There are two major cultural shifts from the 20th century that I believe are far more significant and should be offered as required “languages” in schools, or at least as equal alternatives: media and computer programming. Both of these areas hold a major influence over our daily lives and without understanding and teaching them formally we are setting our kids up for a future where, bright as they may be, they won’t be able to compete with their global counterparts.

It sounds a little rant-y to suggest that we need to give children media awareness, but daily in television, movies, magazines, and newspapers – online as well as in traditional formats and venues – they are bombarded with information and are never taught to analyze the message. A student curious about the methods of propaganda used by fascist governments during WWII might be uncomfortably surprised to find very similar language and arguments being used by political pundits on television.  More likely, they will see the past as being disconnected from the present and won’t bother to question what they see daily because they have been conditioned to accept media as entertainment unconditionally.  The political divisiveness in this country is directly related to our inability to educate an electorate in the language of the media and the result is visible daily.

Computers are such a part of our daily lives that they are as overlooked as the media.  Because computers have been designed to be “user friendly” and “intuitive” we seem to have abdicated our responsibility to understand the technology to those whose job it is to make things “just work out of the box.” So what’s the big deal?  We use hundreds of computer-based things daily that we don’t understand – e-books, mp3 players, digital cameras and digital phones, even our modern cars – but how could knowing and understanding programming language be of any use?

Here’s a question many people don’t consider: Who writes the computer programs, and are you comfortable letting someone else do it and control what you can do?

I know, that sounds absurd. Computer programmers aren’t some evil elite (though Microsoft and facebook seem to wield quite a huge bit of influence in our lives) but the bottom line with all computer-based technology is that it can only do what it’s programmed to do.  All well and good, but who gets to decide that? In a reversal of over 600 years of publishing, the abdication of understanding computer programming is akin to reverting back to a time when only the monks could read and write. It’s no longer enough to teach kids how to read, how to use spelling and grammar, they need to bilingual and that means computer literate as well and plain literate.

Or we could let enterprising nations take over all our programming while we continue to be a society of consumers who hold steadfast to our old educational ways. Let the rest of the world program our technology and use the media to keep us placid and entertained.

In Terry Gilliam’s Time Bandits there is a character, Supreme Evil, who mocks God for wasting his time building what he considers non-essential aspects of Creation.  “Slugs.  He created slugs.” He goes on, in true movie villain fashion, to monologue about what he would have done.  No messing around for him. “8 o’clock, day one, lasers.” It’s funny that Supreme Evil finds all the natural elements of the world useless, all he cares about is the big, explosive technology, but how is that any different than our blindness about the influence of media and technology in our lives without understanding the building blocks that makes technology possible?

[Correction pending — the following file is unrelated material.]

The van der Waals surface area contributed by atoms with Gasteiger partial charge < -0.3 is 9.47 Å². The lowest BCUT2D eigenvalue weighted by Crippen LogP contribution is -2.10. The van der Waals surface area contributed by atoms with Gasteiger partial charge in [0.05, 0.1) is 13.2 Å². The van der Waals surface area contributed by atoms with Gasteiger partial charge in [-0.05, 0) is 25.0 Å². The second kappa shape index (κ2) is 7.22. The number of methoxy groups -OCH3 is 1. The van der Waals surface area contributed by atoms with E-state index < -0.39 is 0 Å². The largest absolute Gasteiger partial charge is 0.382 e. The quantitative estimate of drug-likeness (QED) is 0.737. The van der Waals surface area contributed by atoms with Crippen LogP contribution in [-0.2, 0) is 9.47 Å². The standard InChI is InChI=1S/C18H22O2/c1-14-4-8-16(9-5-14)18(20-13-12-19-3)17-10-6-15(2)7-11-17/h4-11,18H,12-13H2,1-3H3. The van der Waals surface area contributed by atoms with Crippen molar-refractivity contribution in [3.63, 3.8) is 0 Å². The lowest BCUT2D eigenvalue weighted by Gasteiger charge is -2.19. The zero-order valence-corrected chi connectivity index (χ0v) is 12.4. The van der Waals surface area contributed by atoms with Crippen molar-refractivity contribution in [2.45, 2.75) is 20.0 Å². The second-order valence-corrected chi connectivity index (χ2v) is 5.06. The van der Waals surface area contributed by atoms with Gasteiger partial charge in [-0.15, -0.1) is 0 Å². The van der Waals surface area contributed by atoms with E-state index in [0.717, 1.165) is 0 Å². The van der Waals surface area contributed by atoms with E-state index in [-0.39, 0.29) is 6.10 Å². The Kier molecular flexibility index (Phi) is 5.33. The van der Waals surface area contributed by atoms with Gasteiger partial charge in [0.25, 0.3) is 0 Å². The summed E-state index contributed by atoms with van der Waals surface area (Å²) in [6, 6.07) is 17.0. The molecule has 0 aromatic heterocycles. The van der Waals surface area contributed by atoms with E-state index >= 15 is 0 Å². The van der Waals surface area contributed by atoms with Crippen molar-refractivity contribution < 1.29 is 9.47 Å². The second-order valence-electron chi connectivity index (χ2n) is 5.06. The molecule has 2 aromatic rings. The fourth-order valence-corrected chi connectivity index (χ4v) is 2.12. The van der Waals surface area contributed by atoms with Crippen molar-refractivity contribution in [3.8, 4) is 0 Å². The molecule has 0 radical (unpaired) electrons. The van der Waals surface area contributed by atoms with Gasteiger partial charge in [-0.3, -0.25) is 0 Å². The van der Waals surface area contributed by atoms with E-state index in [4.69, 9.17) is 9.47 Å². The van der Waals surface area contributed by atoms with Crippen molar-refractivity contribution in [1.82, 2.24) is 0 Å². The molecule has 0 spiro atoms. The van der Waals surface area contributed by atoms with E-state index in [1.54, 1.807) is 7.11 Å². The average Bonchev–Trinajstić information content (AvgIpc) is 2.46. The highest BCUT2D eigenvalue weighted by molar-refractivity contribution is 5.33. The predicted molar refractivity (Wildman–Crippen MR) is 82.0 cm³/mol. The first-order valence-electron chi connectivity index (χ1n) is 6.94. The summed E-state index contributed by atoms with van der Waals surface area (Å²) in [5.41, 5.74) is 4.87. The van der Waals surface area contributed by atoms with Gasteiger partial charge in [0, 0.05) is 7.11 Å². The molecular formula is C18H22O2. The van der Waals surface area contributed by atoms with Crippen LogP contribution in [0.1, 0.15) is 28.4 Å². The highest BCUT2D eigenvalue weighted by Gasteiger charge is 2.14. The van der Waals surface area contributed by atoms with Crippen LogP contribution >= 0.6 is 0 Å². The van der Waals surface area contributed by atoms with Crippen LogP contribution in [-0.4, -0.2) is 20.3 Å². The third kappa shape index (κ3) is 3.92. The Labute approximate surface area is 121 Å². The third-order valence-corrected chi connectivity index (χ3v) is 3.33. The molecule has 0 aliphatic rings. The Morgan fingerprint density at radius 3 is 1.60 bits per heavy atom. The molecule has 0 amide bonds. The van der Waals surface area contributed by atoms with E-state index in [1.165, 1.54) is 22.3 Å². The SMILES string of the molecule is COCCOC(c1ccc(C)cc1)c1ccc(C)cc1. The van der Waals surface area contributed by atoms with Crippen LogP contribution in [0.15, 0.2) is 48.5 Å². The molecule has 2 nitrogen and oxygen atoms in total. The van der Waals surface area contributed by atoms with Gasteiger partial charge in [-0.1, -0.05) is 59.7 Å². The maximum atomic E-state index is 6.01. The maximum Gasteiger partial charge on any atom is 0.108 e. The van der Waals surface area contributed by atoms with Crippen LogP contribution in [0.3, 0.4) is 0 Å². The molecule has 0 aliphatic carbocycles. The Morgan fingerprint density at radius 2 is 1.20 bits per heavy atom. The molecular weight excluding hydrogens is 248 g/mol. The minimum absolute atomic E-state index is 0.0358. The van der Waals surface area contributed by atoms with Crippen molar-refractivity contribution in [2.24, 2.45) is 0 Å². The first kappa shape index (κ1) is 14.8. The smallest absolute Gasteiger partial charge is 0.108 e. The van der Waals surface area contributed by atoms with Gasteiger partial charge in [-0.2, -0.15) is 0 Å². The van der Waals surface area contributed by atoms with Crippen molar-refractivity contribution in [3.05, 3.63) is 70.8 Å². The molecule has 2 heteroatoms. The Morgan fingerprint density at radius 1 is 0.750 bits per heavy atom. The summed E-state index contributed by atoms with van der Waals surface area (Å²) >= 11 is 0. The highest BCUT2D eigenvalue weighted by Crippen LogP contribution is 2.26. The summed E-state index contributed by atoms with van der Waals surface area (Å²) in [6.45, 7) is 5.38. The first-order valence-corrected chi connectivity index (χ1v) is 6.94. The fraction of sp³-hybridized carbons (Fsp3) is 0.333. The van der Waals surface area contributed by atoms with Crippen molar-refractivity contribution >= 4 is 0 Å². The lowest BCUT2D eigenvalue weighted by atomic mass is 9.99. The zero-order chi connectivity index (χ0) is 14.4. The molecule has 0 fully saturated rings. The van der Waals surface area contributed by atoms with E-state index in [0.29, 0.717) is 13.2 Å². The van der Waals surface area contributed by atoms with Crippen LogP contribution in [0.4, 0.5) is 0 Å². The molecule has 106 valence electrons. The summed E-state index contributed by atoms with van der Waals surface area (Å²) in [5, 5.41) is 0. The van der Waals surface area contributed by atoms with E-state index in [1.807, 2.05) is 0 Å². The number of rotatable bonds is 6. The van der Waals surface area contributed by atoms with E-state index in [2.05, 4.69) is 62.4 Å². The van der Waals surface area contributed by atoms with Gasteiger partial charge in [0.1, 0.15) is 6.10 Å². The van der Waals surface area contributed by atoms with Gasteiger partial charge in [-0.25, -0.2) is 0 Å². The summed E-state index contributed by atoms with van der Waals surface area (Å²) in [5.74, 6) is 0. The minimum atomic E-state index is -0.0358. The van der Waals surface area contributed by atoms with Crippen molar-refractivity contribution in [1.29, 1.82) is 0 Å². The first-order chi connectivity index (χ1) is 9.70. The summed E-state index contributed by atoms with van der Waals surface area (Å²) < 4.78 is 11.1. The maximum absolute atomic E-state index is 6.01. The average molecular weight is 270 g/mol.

By the end of 4th grade kids should be able to write a simple logic program, and make a simple game that could be soldiered on a basic breadboard. By 6th grade they should be able to create web pages using html, and design and build simple robots without help.  Basics.  Not units on computers or once-a-week time in the computer lab, but as a subject equal with the history and math and language arts. In high school kids should be able to build and set up their own laptops from parts, customize and modify the operating systems, and finding ways to optimize their education using programs of their own design.

They should be able to pull apart the flaws in logic while watching political pundits are arguing and should spot the emotional manipulation built into commercials on television before they enter middle school.  Come high school they should be able to tell the difference between balanced and biased journalism (and learn that he who shouts loudest is probably hiding something) and see that their favorite programs (especially their beloved comedies) reinforce bad stereotypes about race and gender. It might not hurt to include quite a bit of foreign media to give them a picture of how we are viewed from the outside.

I realize the shift this puts on educators to know and teach radically new subjects, and perhaps until the deadwood of older set-in-their-ways teachers and administrators can be replaced we’d need specialists to come into classrooms and teach these subjects.  We need enthusiastic people to explain how media and computers work and acknowledge that these are important aspects of our world. But the longer we put it off the harder its going to be to get it going.

And if this isn’t too obvious, this is especially important with girls. For all the reason you can imagine.

I am incredibly proud of my girls and their apparent ease with Mandarin, just as I am with their abilities in the arts and their interest in athletics. But it kills me that public education has killed the notion that anything outside of the classroom is worthy of study, and that working toward getting into a college (eventually! let’s not rush them!) means mastering a language that in the future might not be anywhere near as important as the things they deal with right now.